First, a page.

November 12, 2021
Moss brings a touch of spring year round to First Landing State Park

By Mary Reid Barrow

Walking  in the woods these days is like treading on the dividing line between summer and winter.

There’s a blustery nip in the air one day and you wish you had a heavier coat on and the next day, it’s hot and you take the coat off.

Sometimes, it’s raining so hard , you can’t walk at all and other days, it’s hot and so dry, you wish for rain.

All around,  the leaves are turning but the wind driven swish of drying leaves on the trees says we are still on the autumn side of the dividing line.

But wait!   On this day, back off the trail under the trees, something brilliant and green,  totally out of character with the surrounding landscape, is growing on the toasty brown forest floor.

It looks like spring again.  But no.  It’s several bright sparkly green clumps of moss , defiantly daring any season to slow it down.

I got so interested in these spring-like  oases growing in the woods in November that I began researching moss.  It’s not easy.

I think the moss in my photos  is  broom moss, a moss that is native to most of the United States, but don’t hold me to that.  There are thousands of species of moss out there.

And moss can grow most anywhere—on trees, on rocks or on soil.  They  like shade where they can stay moist.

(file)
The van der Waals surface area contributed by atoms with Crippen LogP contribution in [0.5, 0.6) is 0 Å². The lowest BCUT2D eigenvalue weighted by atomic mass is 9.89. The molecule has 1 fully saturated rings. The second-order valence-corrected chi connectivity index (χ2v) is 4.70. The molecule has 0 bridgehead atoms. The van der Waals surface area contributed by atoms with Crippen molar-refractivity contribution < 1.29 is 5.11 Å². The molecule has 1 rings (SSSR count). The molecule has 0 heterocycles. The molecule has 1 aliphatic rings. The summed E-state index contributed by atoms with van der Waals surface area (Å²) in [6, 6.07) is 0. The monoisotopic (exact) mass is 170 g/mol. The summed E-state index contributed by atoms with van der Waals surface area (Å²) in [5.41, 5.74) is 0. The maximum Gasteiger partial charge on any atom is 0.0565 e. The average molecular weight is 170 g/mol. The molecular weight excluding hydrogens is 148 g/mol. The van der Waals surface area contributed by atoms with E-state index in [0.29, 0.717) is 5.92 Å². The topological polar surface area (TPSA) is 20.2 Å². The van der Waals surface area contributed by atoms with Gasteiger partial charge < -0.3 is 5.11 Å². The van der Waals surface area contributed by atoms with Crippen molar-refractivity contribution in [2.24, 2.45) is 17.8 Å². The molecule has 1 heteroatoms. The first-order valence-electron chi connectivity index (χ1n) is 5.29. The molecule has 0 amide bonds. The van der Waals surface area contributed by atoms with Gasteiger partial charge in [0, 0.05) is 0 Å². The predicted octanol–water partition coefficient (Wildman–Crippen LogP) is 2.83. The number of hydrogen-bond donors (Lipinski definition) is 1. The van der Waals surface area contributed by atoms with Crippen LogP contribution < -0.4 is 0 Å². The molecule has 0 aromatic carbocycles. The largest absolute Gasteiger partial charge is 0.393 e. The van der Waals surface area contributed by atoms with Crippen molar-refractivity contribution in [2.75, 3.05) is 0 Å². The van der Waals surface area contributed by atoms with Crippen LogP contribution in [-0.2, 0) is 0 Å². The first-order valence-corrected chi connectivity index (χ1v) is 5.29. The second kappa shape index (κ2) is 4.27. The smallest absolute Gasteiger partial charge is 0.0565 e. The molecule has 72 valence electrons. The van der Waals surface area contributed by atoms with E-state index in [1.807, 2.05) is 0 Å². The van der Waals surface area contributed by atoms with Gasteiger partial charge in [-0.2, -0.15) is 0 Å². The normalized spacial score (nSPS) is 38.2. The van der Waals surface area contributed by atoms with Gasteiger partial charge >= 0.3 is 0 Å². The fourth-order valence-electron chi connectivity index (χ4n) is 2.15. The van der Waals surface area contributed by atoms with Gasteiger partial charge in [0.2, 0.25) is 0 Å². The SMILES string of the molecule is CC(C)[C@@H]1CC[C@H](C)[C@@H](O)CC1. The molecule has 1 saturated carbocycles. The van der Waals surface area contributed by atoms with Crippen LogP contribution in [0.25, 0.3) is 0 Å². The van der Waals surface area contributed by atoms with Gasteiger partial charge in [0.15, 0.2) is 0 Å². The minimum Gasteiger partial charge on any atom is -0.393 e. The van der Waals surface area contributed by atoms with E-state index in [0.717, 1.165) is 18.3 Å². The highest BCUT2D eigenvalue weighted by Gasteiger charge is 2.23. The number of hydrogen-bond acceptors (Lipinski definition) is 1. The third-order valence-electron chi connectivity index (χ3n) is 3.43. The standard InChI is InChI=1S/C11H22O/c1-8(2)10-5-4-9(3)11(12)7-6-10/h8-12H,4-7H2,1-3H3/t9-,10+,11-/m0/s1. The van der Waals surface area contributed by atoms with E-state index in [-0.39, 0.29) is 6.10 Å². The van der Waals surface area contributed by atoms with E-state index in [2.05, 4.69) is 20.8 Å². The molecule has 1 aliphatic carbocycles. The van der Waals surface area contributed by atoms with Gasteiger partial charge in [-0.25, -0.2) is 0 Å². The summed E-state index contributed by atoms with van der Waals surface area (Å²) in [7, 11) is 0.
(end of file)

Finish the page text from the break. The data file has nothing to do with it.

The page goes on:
I learned a couple more simple facts about moss before my brain gave out.   These “plants” don’t have roots.  The “roots” are only anchors that  hold them in place.  Moss absorbs all  their nutrients and water from the air.

Moss has tiny stems on which even tinier capsules grow. These capsules produce  the spores  which are like the seeds from which more moss will grow.

But the most interesting thing I learned is that  moss is dependent on water to grow, but it doesn’t need water to live.

 Some moss can  turn brown and live for years without water and spring back “alive” again.  Moss  may even be happier in winter, cold though it may be,  because of the amount of winter weather moisture.

But there’s no doubt about it, whatever the season,  you can  find a touch of spring in the woods if we have had some rain.

Just look for the moss.

 Do you have a favorite tree or plant with a story to tell?  What relationships have you observed between plants and critters?  Who eats whom?  Who has babies where?   Send an email to


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